Southern Malawi has faced several consecutive years of poor harvests as a result of weather-related shocks, especially dry spells. In addition, the devaluation and depreciation of the local currency in May 2012 has significantly lowered consumer purchasing power as prices of basic commodities and staple food continue to rise. Based on the results of its post-harvest food security assessment, the Malawi Vulnerability Assessment Committee (MVAC) projected that in 2012/2013 consumption period, 1.63 million people in 15 mainly southern districts would be unable to adequately access food in order to meet their basic needs. (FEWS NET, 31 Jul 2012)
An initial Food Insecurity Response Plan with an estimated budget of $48 million was presented by the Government of Malawi with the support of the humanitarian partners in Aug 2012 (Resident Coordinator, 30 Aug 2012).
The MVAC conducted a follow-up assessment in Oct 2012 and projected that the number of vulnerable population had increased from 1.63 million to 1.97 million people, representing a 21% increase (Govt, 31 Oct 2012).
For the 2013/14 consumption period, the MVAC's National Food Security Forecast projected that 1.4 million people in the 21 districts would be food insecure, representing 9.5 per cent of the population, with the Northern region being the worst affected. (Govt, 15 Jul 2013)
Although response programming was initially underfunded, funding for assistance programming through February 2014 was fully secured by November. Stressed and Minimal acute food insecurity outcomes among poor households were expected to continue during the peak of the lean period (January through March 2014). (FEWS NET, 29 Nov 2013)
During the 2013/14 planting season two livelihood zones, Central Karonga and Middle Shire, experienced prolonged dryness and and early cessation of rains, resulting in production shortfalls in localized areas. Acute food insecurity in these livelihood zones will be Stressed (IPC Phase 2) in June. Food security conditions are likely to deteriorate further and will result in Crisis (IPC Phase 3) between July and September. (FEWS NET, 18 Jun 2014.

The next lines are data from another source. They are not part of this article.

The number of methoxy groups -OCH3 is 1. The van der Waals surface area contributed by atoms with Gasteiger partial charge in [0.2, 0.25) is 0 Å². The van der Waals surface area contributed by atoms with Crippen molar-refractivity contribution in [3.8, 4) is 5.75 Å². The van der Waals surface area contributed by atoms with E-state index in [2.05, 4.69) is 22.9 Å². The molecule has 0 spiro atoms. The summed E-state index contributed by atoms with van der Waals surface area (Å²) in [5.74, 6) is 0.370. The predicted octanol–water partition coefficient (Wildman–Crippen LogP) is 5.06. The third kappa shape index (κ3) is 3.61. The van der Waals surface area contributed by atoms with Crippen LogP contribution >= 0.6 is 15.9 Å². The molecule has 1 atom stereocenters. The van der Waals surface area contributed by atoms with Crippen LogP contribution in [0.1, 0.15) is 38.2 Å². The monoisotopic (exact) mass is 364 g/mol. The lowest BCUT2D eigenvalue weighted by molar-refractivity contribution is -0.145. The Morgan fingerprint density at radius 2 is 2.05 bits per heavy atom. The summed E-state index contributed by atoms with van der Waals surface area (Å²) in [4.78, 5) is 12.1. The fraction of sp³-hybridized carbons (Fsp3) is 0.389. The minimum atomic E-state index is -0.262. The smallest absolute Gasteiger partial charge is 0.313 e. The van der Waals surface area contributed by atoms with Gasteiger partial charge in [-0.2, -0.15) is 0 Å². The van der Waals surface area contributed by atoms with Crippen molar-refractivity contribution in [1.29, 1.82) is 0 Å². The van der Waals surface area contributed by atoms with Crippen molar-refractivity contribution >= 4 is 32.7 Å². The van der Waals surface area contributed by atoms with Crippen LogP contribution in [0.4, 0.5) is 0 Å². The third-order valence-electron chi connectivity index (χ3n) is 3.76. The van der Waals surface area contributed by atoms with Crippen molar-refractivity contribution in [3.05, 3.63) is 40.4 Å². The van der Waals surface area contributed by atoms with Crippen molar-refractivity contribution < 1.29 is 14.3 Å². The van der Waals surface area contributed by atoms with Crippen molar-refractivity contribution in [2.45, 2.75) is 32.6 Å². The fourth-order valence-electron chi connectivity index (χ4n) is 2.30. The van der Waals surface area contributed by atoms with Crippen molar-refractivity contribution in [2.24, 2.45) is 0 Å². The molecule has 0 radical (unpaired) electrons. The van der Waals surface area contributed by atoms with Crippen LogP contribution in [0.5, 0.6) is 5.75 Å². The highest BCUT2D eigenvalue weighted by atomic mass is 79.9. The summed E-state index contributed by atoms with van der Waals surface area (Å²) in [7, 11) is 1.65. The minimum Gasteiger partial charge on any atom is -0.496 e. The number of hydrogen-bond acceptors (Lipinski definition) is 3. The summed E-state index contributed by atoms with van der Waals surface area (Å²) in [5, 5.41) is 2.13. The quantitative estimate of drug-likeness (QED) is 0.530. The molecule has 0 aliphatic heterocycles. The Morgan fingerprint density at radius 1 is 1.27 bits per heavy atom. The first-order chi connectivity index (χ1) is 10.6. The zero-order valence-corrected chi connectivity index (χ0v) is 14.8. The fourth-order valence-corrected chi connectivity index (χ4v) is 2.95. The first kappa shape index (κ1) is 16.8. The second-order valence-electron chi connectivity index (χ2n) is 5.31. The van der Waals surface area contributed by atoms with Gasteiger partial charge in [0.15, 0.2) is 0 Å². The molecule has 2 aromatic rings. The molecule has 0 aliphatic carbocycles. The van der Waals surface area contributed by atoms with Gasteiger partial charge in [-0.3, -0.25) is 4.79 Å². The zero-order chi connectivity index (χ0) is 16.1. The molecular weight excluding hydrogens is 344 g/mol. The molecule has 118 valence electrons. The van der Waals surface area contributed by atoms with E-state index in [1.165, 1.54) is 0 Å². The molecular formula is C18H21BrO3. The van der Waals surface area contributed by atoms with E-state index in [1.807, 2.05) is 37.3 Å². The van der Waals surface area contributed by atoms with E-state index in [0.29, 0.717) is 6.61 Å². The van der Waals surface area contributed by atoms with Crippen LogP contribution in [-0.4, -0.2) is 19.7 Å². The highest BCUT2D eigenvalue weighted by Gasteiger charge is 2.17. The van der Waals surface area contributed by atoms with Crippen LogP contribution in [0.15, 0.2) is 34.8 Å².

FOOD SECURITY AND NUTRITION
Nutrition challenges are not only about a lack of food. Malnutrition often arises when there is a gap in knowledge about positive nutrition behaviours – including what to eat, the importance of a balanced diet, and how to prepare foods to retain nutrients. Where CPAR works, diets are typically heavily starch based, limited to one or two food groups and locally available nutritious foods have been overlooked. This is why CPAR integrates nutrition and health education into all of our programming.
• The early stages of the 2014-2015 growing season in Southern Africa were characterized by significant rainfall deficits in an area extending across eastern Zambia, northern Zimbabwe, northeastern Mozambique and Malawi. The crop growing regions of eastern South Africa and Madagascar were also affected. The rainfall deficits led to vegetation levels being significantly depressed across these regions.
Tracking food security trends in vulnerable countries
· According to the Food Security and Agriculture Cluster analyses, 9.8 million people in Syria need various types of food, agriculture and livelihood-related assistance.
· As fighting prevails in Iraq, an estimated 2.2 million people across the governorates of Anbar, Kirkuk, Diyala, Ninewa and Salah al-Din are in need of emergency food assistance.
The Government of Malawi together with the United Nations World Food Programme (WFP) and other partners are today launching a lean season relief operation to meet the food and nutrition needs of the most vulnerable people affected by low household crop production and high food prices.
A favorable distribution of rainfall was observed over Southern Africa during the past week.
Seasonally-dry weather observed in Eastern Africa.
Appeal Target: US$ 131,426.93
Balance Requested: US$ 26,426.93
Geneva, 17 December 2014
Geneva, 17 December 2014 Dear Colleagues,
Delayed rains are likely to negatively impact crops and could extend the lean period
Despite heavy rains in localized areas, rainfall deficits persist in East and Southern Africa